Should I have the Flu Vaccine?

Each winter there is a flu epidemic that claims lives. Some years are worse than others, but each season hospitals and intensive care units around the country become filled with patients who are suffering complications of the flu.

We know that the elderly and patients with long term conditions are at increased risk of catching the flu and developing complications.

For this reason, from September through to January, we put a lot of resources into ensuring that patients at risk are vaccinated against the flu. There is no doubt that the vaccine saves lives.

Each year the flu virus changes slightly, so the flu vaccine needs to be given every year. About 80 out of 100 people who have the vaccine will be fully protected after the vaccine and the rest will have partial protection.

Who should get the vaccine?

There are slight changes each year to who can have the vaccine free of charge on the NHS, so check notices in the press and in the surgery (we normally send a personal invite to everyone we think should have the vaccine). However, last year the following were eligible:

  • Aged 65 or over
  • Aged 2-4 years
  • have a serious, long term medical conditions, for example:
                chronic lung problems (eg COPD, asthma)
                chronic heart problems (eg angina, congenital heart problems)
                chronic kidney or liver disease
                chronic neurological disease (eg stroke, Parkinson’s disease, MS)
                diabetes mellitus
                conditions that affect the immune system (eg HIV, chemotherapy, long term steroids)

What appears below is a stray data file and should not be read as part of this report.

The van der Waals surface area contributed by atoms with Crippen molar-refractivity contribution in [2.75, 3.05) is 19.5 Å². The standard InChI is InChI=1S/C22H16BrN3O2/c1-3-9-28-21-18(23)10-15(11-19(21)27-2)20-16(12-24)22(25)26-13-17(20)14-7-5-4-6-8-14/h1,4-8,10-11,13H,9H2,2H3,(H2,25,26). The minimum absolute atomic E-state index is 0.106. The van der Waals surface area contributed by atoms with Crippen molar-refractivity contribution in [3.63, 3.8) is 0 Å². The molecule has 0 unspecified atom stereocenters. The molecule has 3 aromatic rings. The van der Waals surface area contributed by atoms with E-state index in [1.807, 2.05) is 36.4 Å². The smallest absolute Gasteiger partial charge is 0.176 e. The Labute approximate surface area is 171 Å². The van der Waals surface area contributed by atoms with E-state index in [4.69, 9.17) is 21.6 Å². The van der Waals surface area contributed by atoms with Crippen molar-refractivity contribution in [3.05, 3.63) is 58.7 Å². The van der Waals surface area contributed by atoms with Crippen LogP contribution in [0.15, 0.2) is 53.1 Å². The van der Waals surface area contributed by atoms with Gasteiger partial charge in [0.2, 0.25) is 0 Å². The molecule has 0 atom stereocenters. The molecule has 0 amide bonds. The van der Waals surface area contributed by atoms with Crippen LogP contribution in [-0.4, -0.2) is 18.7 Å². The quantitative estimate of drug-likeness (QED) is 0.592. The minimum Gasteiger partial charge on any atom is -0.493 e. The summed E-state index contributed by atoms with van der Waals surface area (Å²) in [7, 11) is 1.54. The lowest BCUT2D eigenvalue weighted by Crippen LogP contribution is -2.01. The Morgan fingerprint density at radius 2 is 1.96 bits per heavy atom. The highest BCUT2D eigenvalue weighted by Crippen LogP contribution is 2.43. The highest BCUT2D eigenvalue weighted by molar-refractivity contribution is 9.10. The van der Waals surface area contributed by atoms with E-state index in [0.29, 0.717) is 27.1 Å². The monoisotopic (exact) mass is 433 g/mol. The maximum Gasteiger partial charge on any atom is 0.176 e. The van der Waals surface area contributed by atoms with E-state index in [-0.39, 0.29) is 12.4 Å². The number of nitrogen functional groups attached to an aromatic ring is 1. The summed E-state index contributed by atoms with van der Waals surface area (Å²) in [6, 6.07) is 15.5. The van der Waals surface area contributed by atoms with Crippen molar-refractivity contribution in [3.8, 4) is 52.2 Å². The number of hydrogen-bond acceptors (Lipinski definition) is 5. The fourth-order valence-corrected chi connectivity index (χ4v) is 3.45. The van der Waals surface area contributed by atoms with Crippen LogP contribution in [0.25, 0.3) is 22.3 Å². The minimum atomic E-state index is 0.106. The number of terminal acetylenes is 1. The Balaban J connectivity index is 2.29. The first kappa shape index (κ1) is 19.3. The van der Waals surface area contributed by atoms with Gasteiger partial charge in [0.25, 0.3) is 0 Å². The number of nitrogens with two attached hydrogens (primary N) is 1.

• live in a residential or nursing home
  • are the main carer for an elderly or disabled person whose welfare may be at risk if you fall ill
  • a healthcare or social care professional directly involved in patient care (patients falling into this category need to get the flu vaccine from their employer or occupational health department)
  • work with poultry
  • Pregnant

Are there any complications?

Some people have a mild temperature or muscle aches for a few days after the vaccine. You may also be sore at the site of the injection. Serious side effects, such as allergic reactions are extremely rare

The vaccine does not contain any live viruses. You cannot catch the flu from it. It does not stop you from catching other, flu-like viruses or catching the flu before the vaccine is effective (it takes about 10 days to give protection.)

Patients with serious egg allergies should discuss having the flu with one of the doctors or nurses (there are egg free and low egg versions available).